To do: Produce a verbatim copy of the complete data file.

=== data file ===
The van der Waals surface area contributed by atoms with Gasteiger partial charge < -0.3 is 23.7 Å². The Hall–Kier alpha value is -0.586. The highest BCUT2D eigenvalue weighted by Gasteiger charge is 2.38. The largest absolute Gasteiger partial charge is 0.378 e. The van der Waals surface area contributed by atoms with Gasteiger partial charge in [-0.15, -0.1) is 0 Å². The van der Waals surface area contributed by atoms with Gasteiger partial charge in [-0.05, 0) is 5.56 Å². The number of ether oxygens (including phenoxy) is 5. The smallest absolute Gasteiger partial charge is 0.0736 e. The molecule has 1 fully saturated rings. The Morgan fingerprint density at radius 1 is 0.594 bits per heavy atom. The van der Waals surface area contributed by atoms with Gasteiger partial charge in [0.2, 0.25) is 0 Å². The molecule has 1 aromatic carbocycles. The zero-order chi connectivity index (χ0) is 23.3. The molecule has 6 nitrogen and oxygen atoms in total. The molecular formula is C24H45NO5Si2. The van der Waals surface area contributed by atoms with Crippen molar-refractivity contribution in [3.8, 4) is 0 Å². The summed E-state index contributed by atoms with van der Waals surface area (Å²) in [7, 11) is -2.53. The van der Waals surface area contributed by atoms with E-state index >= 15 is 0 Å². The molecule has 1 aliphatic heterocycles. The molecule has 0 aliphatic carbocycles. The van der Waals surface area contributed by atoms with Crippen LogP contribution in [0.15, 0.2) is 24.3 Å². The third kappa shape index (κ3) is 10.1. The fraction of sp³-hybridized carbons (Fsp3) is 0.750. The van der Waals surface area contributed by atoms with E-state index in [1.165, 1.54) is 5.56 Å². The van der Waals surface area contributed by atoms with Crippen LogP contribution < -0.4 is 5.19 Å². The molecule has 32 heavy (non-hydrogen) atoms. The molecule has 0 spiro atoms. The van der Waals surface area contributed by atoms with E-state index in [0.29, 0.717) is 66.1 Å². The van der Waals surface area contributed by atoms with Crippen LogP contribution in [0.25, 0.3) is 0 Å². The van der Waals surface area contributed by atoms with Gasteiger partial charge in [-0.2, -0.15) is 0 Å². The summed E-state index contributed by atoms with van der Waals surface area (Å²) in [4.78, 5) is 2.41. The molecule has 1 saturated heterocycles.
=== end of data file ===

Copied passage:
The van der Waals surface area contributed by atoms with Gasteiger partial charge < -0.3 is 23.7 Å². The Hall–Kier alpha value is -0.586. The highest BCUT2D eigenvalue weighted by Gasteiger charge is 2.38. The largest absolute Gasteiger partial charge is 0.378 e. The van der Waals surface area contributed by atoms with Gasteiger partial charge in [-0.15, -0.1) is 0 Å². The van der Waals surface area contributed by atoms with Gasteiger partial charge in [-0.05, 0) is 5.56 Å². The number of ether oxygens (including phenoxy) is 5. The smallest absolute Gasteiger partial charge is 0.0736 e. The molecule has 1 fully saturated rings. The Morgan fingerprint density at radius 1 is 0.594 bits per heavy atom. The van der Waals surface area contributed by atoms with Gasteiger partial charge in [0.2, 0.25) is 0 Å². The molecule has 1 aromatic carbocycles. The zero-order chi connectivity index (χ0) is 23.3. The molecule has 6 nitrogen and oxygen atoms in total. The molecular formula is C24H45NO5Si2. The van der Waals surface area contributed by atoms with Crippen molar-refractivity contribution in [3.8, 4) is 0 Å². The summed E-state index contributed by atoms with van der Waals surface area (Å²) in [7, 11) is -2.53. The van der Waals surface area contributed by atoms with E-state index >= 15 is 0 Å². The molecule has 1 aliphatic heterocycles. The molecule has 0 aliphatic carbocycles. The van der Waals surface area contributed by atoms with Crippen LogP contribution in [0.15, 0.2) is 24.3 Å². The third kappa shape index (κ3) is 10.1. The fraction of sp³-hybridized carbons (Fsp3) is 0.750. The van der Waals surface area contributed by atoms with E-state index in [1.165, 1.54) is 5.56 Å². The van der Waals surface area contributed by atoms with Crippen LogP contribution < -0.4 is 5.19 Å². The molecule has 32 heavy (non-hydrogen) atoms. The molecule has 0 spiro atoms. The van der Waals surface area contributed by atoms with E-state index in [0.29, 0.717) is 66.1 Å². The van der Waals surface area contributed by atoms with Crippen LogP contribution in [0.25, 0.3) is 0 Å². The van der Waals surface area contributed by atoms with Gasteiger partial charge in [-0.2, -0.15) is 0 Å². The summed E-state index contributed by atoms with van der Waals surface area (Å²) in [4.78, 5) is 2.41. The molecule has 1 saturated heterocycles.